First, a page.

We work side by side with victims to obtain acknowledgment and redress for massive human rights violations, hold those responsible to account, reform and build democratic institutions, and prevent the recurrence of violence or repression.
Transitional justice refers to how societies respond to the legacies of massive and serious human rights violations. It asks some of the most difficult questions in law, politics, and the social sciences and grapples with innumerable dilemmas. Above all, transitional justice is about victims.
The Resource Library stores all of ICTJ’s published works since 2001 to the present, grouped by category and searchable by key word, country, issue, language, and more.
Access our reports, briefing papers, books, educational resources, and archived materials.
Find our feature stories, opinion articles, and press releases.
Search our videos, photo galleries, audio recordings, and interactive products.
Providing justice to victims of human rights abuses in fragile contexts such as the Central African Republic (CAR) is challenging for reasons related not only to the state’s stability, capacity, an
Because transitional justice processes are complex, politically contested, and not necessarily linear, they present unique theoretical and practical challenges for measuring their results.
Invoking the principle of universal jurisdiction opens the door to the possibility of some accountability in circumstances where justice is not possible in countries where the crimes took place.
The armed conflict in Northern Uganda, stretching across more than two decades, greatly affected the local populations, which suffered multiple forms of war crimes and gross abuses of human rights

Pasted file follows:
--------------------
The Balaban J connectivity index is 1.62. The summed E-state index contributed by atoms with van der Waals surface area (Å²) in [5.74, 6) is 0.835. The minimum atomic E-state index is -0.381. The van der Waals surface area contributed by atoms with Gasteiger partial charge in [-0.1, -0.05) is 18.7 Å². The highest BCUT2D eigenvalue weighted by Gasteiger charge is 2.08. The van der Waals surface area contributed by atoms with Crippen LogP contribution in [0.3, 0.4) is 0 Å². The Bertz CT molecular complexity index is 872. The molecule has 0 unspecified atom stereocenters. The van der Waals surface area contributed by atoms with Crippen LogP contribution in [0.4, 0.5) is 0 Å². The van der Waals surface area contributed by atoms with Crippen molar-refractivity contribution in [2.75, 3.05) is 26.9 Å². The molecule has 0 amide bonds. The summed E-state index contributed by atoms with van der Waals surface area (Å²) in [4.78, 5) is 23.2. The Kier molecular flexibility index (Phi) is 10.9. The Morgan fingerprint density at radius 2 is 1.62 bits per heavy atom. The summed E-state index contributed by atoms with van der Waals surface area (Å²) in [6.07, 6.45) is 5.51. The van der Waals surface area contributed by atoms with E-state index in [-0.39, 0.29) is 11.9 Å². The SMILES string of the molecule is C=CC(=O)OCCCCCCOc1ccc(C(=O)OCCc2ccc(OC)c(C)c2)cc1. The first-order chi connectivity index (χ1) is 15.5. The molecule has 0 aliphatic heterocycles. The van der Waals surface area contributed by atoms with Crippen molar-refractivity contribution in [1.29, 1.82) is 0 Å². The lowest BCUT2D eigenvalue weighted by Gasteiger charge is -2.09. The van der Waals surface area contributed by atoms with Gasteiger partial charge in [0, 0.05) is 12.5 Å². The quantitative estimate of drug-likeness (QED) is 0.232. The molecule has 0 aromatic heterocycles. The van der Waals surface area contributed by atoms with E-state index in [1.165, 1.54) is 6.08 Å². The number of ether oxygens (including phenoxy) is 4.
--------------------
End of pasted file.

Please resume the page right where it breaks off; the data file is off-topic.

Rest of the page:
On March 2 and 3, 2020, transitional justice and anti-corruption policymakers, experts, and activists from the Gambia, Kenya, South Africa, Armenia, and Tunisia met in Tunis for a two-day conferen
Colombia's Special Jurisdiction for Peace (SJP) aims to achieve criminal accountability through a mixed system of restorative and retributive justice.
This report examines the police vetting in Kenya that was part of a broader reform in response to the 2007-2008 post-election violence, focusing on why civil society became disillusioned with the
In most cases, to be imprisoned in Syria is to disappear. Tens of thousands of people, if not more, have been unlawfully taken prisoner or held incommunicado in the context of the Syrian conflict.
Since the Gambia's Truth, Reconciliation, and Reparation Commission (TRRC) began public hearings in January 2019, an important part of the country’s narrative has not yet come to light or been pub
This guide is designed to engage young people who are interested in or are working on transitional justice issues in their communities.